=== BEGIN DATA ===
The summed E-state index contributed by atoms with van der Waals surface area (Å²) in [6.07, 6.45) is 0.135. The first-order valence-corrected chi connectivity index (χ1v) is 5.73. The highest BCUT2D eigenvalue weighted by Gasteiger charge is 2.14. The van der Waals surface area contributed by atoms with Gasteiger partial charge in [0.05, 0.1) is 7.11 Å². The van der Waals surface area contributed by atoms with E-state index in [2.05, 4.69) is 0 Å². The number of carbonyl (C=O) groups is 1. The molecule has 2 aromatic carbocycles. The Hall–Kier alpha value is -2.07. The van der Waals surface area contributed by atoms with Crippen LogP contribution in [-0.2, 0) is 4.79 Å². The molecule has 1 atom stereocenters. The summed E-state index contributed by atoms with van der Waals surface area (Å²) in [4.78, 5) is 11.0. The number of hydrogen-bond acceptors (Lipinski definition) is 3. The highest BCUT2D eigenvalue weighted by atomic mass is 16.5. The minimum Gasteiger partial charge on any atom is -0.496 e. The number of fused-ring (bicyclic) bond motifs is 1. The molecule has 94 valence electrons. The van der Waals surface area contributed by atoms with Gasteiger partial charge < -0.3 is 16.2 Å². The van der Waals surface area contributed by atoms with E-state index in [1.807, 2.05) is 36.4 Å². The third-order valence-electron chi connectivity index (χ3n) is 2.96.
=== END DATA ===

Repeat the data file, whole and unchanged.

The summed E-state index contributed by atoms with van der Waals surface area (Å²) in [6.07, 6.45) is 0.135. The first-order valence-corrected chi connectivity index (χ1v) is 5.73. The highest BCUT2D eigenvalue weighted by Gasteiger charge is 2.14. The van der Waals surface area contributed by atoms with Gasteiger partial charge in [0.05, 0.1) is 7.11 Å². The van der Waals surface area contributed by atoms with E-state index in [2.05, 4.69) is 0 Å². The number of carbonyl (C=O) groups is 1. The molecule has 2 aromatic carbocycles. The Hall–Kier alpha value is -2.07. The van der Waals surface area contributed by atoms with Crippen LogP contribution in [-0.2, 0) is 4.79 Å². The molecule has 1 atom stereocenters. The summed E-state index contributed by atoms with van der Waals surface area (Å²) in [4.78, 5) is 11.0. The number of hydrogen-bond acceptors (Lipinski definition) is 3. The highest BCUT2D eigenvalue weighted by atomic mass is 16.5. The minimum Gasteiger partial charge on any atom is -0.496 e. The number of fused-ring (bicyclic) bond motifs is 1. The molecule has 94 valence electrons. The van der Waals surface area contributed by atoms with Gasteiger partial charge < -0.3 is 16.2 Å². The van der Waals surface area contributed by atoms with E-state index in [1.807, 2.05) is 36.4 Å². The third-order valence-electron chi connectivity index (χ3n) is 2.96.